So Burger King launch a meatless Whopper, and McDonald’s announce the McPickle… happy April Fools’ Day everyone!
Listen, Ronald might have been pulling your leg, but this is no whopper (although, technically, this is exactly what it is). Burger King has started selling an Impossible Whopper in St. Louis, made using a patty developed by the California-based Impossible Foods company. And get this, apparently it tastes just the same as the real thing.
That’s what the company says. According to Burger King’s North America president Christopher Finazzo, in a blind taste test with office staff, executives and franchisees, virtually nobody could tell the difference.
Burger King has had a veggie option on the menu for years, though. What’s so special about this one?
'Impossible' products are basically designed to mirror the look and texture of meat when cooked. They’re made using a genetically modified yeast that produces a protein called heme, which is designed to mimic the flavour of meat and make the patty ‘bleed’ like a conventional burger would. Burger King hopes this may be enough to encourage more meat-eaters to try it.
It sounds a little sinister to us.
There are criticisms, certainly. Last year US animal rights organization PETA wrote a blog complaining the burger had a high saturated fat content, and that one of its key ingredients, soy leghemoglobin, had been tested on rats. And while Burger King has said no one can tell the difference in taste, its customers will likely notice the difference in price; the Impossible Whopper is priced at about a dollar more than the original beef version.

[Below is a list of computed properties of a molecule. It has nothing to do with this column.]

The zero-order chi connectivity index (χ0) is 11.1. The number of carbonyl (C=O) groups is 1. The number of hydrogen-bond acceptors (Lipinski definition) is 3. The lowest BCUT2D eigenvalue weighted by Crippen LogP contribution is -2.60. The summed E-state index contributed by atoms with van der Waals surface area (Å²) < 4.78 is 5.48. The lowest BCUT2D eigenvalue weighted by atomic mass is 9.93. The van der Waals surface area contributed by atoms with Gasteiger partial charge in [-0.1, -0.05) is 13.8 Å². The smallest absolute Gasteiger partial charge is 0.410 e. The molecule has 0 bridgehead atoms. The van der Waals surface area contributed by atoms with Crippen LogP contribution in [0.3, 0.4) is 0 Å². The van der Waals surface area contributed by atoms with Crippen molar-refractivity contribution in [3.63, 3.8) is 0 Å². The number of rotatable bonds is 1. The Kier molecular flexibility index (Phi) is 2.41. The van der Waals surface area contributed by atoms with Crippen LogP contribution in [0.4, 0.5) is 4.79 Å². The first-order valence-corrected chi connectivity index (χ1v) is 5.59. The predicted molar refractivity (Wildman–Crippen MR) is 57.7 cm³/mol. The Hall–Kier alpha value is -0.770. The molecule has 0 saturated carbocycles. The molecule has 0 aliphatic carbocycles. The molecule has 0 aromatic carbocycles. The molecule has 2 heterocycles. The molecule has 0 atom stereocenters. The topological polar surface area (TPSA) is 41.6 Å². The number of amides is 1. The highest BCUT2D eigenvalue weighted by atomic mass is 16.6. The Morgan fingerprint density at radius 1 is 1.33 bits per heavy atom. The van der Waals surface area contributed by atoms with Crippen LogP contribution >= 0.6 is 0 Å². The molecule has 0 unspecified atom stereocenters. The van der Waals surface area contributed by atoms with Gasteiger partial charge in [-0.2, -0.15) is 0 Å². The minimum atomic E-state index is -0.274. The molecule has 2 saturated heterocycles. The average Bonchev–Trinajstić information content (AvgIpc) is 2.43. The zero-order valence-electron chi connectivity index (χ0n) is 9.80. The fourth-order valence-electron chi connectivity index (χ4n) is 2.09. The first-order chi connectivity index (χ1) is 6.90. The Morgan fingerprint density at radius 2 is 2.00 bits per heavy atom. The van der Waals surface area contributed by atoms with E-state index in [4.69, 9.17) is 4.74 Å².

So it’ll cost more than a regular burger and the health benefits are questionable. Why are we even talking about this then?
Because, like it or not, this isn’t a food trend that looks set to disappear anytime soon. Budget US burger chain White Castle already serves the Impossible Burger in restaurants across the States; in Sweden, McDonald’s serve a soy-based burger called the McVegan; and here in the UK Impossible’s biggest competitor, Beyond Meat, stock its meat-free burgers in Tesco, and they’re also available on the menu at Honest Burger’s restaurants.
This is more than a fad, then?
The evidence suggests as much. Every time a product like this launches, it creates a social media storm that draws in voices from both ends of the spectrum. Vegetarians celebrate inclusion while Piers Morgan dismisses it as political correctness gone mad. The sales speak for themselves, though. When Greggs launched a vegan sausage roll at the beginning of the year, it led to its sales topping a £1bn for the first time. The appetite for meat-free food is increasing, it’s up to restaurants both big and small to meet the demand.